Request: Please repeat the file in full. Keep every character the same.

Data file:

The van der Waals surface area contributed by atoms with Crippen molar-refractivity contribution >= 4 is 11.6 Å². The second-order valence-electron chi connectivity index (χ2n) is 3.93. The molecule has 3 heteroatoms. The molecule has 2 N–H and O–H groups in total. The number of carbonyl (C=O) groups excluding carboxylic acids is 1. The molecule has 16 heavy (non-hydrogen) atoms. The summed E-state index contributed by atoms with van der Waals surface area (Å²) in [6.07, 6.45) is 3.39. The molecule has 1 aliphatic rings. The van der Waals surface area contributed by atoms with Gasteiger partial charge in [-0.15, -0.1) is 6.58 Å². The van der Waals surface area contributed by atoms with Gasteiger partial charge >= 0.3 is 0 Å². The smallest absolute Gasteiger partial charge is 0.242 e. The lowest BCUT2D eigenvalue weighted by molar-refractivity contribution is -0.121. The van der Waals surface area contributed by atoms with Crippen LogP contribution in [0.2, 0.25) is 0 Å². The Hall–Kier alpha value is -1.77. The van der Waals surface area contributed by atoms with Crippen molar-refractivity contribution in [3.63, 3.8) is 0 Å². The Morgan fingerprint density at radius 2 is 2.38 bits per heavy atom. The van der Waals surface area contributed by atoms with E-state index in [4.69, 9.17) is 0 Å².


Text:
The van der Waals surface area contributed by atoms with Crippen molar-refractivity contribution >= 4 is 11.6 Å². The second-order valence-electron chi connectivity index (χ2n) is 3.93. The molecule has 3 heteroatoms. The molecule has 2 N–H and O–H groups in total. The number of carbonyl (C=O) groups excluding carboxylic acids is 1. The molecule has 16 heavy (non-hydrogen) atoms. The summed E-state index contributed by atoms with van der Waals surface area (Å²) in [6.07, 6.45) is 3.39. The molecule has 1 aliphatic rings. The van der Waals surface area contributed by atoms with Gasteiger partial charge in [-0.15, -0.1) is 6.58 Å². The van der Waals surface area contributed by atoms with Gasteiger partial charge >= 0.3 is 0 Å². The smallest absolute Gasteiger partial charge is 0.242 e. The lowest BCUT2D eigenvalue weighted by molar-refractivity contribution is -0.121. The van der Waals surface area contributed by atoms with Crippen LogP contribution in [0.2, 0.25) is 0 Å². The Hall–Kier alpha value is -1.77. The van der Waals surface area contributed by atoms with Crippen molar-refractivity contribution in [3.63, 3.8) is 0 Å². The Morgan fingerprint density at radius 2 is 2.38 bits per heavy atom. The van der Waals surface area contributed by atoms with E-state index in [4.69, 9.17) is 0 Å².